For those who are home, and for those who are on the way. For those who support the historic and just return of the land of Israel to its people, forever loyal to their inheritance, and its restoration.
Friday, April 6, 2012
Friedman - When the Exodus was now
05 April '12..
The Passover festival of 1946 found the men of the 680th Company, a British army transport unit, in the southern Italian town of Capua.
The soldiers, Jews from Palestine who had signed up to fight in British uniform, were poised between two wars. The world war had ended a year before. Israel’s independence war, in which most of them would fight, would break out the following year.
A copy of the Haggada they created for their seder meal 66 years ago was preserved in a wooden box kept by one of the unit’s soldiers, a 23-year-old driver named Nathan Rubin. It is a unique snapshot of a moment in Jewish history: a glimpse of the mindset of young men who saw the traditional text as a description not of a distant national memory but of events unfolding before their eyes.
Rubin and his comrades from the 680th were part of the British army’s Jewish Brigade, an outfit formed two years earlier and made up of Palestinian Jewish volunteers. At the time of the seder in 1946, with the Nazis defeated, the company’s soldiers were busy siphoning off British army supplies and borrowing trucks to help the Jewish refugees who had been reaching the brigade’s troops in growing numbers since the German surrender. These were broken people who were often reduced to tears, according to contemporary reports, by the sight of armed Jews and their brigade patch, a golden Star of David.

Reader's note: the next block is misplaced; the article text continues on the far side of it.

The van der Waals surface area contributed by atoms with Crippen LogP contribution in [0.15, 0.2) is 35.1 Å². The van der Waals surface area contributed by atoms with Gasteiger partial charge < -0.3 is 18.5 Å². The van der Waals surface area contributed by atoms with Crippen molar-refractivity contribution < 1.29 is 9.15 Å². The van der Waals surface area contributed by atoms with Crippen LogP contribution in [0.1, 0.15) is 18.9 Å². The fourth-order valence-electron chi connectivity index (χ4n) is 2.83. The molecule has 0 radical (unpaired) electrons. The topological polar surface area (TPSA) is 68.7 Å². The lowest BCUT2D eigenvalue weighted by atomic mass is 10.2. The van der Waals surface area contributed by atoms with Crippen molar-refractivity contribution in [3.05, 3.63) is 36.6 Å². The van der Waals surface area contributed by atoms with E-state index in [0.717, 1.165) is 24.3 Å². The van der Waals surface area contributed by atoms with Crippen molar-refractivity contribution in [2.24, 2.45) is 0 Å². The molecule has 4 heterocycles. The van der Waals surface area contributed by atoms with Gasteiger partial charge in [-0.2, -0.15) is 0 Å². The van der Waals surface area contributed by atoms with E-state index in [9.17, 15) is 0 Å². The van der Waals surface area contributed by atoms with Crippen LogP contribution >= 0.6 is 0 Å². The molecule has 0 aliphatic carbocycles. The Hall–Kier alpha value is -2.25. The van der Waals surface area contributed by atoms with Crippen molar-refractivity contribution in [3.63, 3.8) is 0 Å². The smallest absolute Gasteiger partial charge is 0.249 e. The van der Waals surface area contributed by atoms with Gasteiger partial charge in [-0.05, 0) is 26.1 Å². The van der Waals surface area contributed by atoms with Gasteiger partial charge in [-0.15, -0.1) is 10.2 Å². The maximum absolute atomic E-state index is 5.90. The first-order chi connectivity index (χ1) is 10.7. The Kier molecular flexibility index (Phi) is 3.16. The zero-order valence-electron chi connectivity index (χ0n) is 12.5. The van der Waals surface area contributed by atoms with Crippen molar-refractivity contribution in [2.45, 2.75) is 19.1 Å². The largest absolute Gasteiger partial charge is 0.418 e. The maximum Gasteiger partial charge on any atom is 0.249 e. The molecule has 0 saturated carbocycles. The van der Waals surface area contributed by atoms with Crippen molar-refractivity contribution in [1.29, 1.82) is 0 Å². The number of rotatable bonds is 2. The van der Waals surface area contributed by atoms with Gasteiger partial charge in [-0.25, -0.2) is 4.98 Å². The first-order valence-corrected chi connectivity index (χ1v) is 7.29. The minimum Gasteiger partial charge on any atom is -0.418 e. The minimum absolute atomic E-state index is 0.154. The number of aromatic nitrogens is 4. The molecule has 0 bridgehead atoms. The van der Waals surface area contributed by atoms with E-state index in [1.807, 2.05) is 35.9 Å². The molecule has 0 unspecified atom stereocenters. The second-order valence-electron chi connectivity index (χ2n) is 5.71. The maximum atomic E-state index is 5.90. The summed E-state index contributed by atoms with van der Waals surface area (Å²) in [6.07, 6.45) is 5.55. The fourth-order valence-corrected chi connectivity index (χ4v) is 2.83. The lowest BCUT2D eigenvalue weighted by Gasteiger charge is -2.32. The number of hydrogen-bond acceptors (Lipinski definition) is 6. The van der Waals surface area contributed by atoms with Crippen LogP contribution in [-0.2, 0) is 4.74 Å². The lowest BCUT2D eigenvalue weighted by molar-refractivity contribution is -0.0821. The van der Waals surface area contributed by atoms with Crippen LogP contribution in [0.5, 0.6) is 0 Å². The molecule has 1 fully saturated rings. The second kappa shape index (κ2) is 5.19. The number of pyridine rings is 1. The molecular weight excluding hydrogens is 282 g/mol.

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I visited Hevron in November 2000 after the outbreak of the Rosh Hashanah War to see what could be done to assist in the face of the growing daily attacks on the community. After returning to work for the community in the summer of 2001, a bond and a love was forged that grows to this day. My wife Melody and I merited to be married at Ma'arat HaMachpela and now host visitors from throughout the world every Shabbat as well as during the week. Our goal, "Time to come Home!"